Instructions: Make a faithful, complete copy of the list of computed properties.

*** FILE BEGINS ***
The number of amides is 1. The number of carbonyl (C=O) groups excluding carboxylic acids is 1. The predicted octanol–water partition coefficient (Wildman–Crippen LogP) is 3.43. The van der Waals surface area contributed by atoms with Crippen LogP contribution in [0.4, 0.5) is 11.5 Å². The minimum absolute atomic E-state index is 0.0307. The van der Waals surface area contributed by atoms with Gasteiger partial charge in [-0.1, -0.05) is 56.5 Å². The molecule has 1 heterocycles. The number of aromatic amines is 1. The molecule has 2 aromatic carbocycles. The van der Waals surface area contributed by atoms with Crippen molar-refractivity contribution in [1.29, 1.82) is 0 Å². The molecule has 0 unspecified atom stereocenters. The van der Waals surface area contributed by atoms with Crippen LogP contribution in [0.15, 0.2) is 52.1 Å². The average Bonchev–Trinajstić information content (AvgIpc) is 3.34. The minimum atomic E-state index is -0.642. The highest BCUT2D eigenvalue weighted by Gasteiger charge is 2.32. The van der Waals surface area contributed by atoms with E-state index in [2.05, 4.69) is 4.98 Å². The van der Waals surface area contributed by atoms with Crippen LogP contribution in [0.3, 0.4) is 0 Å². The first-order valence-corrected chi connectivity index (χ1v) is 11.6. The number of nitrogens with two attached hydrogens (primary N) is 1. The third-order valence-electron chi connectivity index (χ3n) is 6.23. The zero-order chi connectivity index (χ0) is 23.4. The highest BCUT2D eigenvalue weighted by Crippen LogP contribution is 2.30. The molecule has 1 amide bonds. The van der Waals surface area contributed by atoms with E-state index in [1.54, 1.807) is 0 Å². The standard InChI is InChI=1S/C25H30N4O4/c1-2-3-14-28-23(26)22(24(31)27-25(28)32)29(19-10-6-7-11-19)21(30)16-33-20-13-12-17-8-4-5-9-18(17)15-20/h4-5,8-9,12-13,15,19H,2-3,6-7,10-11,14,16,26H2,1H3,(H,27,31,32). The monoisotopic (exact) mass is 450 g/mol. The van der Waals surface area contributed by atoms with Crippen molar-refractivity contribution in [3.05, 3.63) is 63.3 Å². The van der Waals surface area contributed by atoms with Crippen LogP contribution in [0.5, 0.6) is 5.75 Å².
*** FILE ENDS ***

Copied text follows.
The number of amides is 1. The number of carbonyl (C=O) groups excluding carboxylic acids is 1. The predicted octanol–water partition coefficient (Wildman–Crippen LogP) is 3.43. The van der Waals surface area contributed by atoms with Crippen LogP contribution in [0.4, 0.5) is 11.5 Å². The minimum absolute atomic E-state index is 0.0307. The van der Waals surface area contributed by atoms with Gasteiger partial charge in [-0.1, -0.05) is 56.5 Å². The molecule has 1 heterocycles. The number of aromatic amines is 1. The molecule has 2 aromatic carbocycles. The van der Waals surface area contributed by atoms with Crippen molar-refractivity contribution in [1.29, 1.82) is 0 Å². The molecule has 0 unspecified atom stereocenters. The van der Waals surface area contributed by atoms with Crippen LogP contribution in [0.15, 0.2) is 52.1 Å². The average Bonchev–Trinajstić information content (AvgIpc) is 3.34. The minimum atomic E-state index is -0.642. The highest BCUT2D eigenvalue weighted by Gasteiger charge is 2.32. The van der Waals surface area contributed by atoms with E-state index in [2.05, 4.69) is 4.98 Å². The van der Waals surface area contributed by atoms with Crippen LogP contribution in [0.3, 0.4) is 0 Å². The first-order valence-corrected chi connectivity index (χ1v) is 11.6. The number of nitrogens with two attached hydrogens (primary N) is 1. The third-order valence-electron chi connectivity index (χ3n) is 6.23. The zero-order chi connectivity index (χ0) is 23.4. The highest BCUT2D eigenvalue weighted by Crippen LogP contribution is 2.30. The molecule has 1 amide bonds. The van der Waals surface area contributed by atoms with E-state index in [1.54, 1.807) is 0 Å². The standard InChI is InChI=1S/C25H30N4O4/c1-2-3-14-28-23(26)22(24(31)27-25(28)32)29(19-10-6-7-11-19)21(30)16-33-20-13-12-17-8-4-5-9-18(17)15-20/h4-5,8-9,12-13,15,19H,2-3,6-7,10-11,14,16,26H2,1H3,(H,27,31,32). The monoisotopic (exact) mass is 450 g/mol. The van der Waals surface area contributed by atoms with Crippen molar-refractivity contribution in [3.05, 3.63) is 63.3 Å². The van der Waals surface area contributed by atoms with Crippen LogP contribution in [0.5, 0.6) is 5.75 Å².